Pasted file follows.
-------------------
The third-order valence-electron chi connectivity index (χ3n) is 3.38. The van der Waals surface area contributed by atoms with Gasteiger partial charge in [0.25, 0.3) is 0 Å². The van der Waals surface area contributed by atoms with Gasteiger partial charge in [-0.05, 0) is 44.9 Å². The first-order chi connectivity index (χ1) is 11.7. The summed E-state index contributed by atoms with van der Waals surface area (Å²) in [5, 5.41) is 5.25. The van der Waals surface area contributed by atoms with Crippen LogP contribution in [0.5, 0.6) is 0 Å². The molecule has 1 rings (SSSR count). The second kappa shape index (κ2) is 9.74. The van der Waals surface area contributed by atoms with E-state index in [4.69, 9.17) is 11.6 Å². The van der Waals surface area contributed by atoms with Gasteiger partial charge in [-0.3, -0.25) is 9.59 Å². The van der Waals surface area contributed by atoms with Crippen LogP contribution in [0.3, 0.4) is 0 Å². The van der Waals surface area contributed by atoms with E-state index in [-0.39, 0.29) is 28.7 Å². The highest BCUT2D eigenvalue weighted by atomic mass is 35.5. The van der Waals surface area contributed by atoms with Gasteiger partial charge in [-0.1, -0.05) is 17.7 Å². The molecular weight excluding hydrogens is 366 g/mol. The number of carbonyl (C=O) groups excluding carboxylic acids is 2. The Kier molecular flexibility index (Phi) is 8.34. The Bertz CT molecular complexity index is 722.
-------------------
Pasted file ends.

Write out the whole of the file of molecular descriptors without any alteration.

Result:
The third-order valence-electron chi connectivity index (χ3n) is 3.38. The van der Waals surface area contributed by atoms with Gasteiger partial charge in [0.25, 0.3) is 0 Å². The van der Waals surface area contributed by atoms with Gasteiger partial charge in [-0.05, 0) is 44.9 Å². The first-order chi connectivity index (χ1) is 11.7. The summed E-state index contributed by atoms with van der Waals surface area (Å²) in [5, 5.41) is 5.25. The van der Waals surface area contributed by atoms with Crippen LogP contribution in [0.5, 0.6) is 0 Å². The molecule has 1 rings (SSSR count). The second kappa shape index (κ2) is 9.74. The van der Waals surface area contributed by atoms with E-state index in [4.69, 9.17) is 11.6 Å². The van der Waals surface area contributed by atoms with Gasteiger partial charge in [-0.3, -0.25) is 9.59 Å². The van der Waals surface area contributed by atoms with Crippen LogP contribution in [0.3, 0.4) is 0 Å². The van der Waals surface area contributed by atoms with E-state index in [-0.39, 0.29) is 28.7 Å². The highest BCUT2D eigenvalue weighted by atomic mass is 35.5. The van der Waals surface area contributed by atoms with Gasteiger partial charge in [-0.1, -0.05) is 17.7 Å². The molecular weight excluding hydrogens is 366 g/mol. The number of carbonyl (C=O) groups excluding carboxylic acids is 2. The Kier molecular flexibility index (Phi) is 8.34. The Bertz CT molecular complexity index is 722.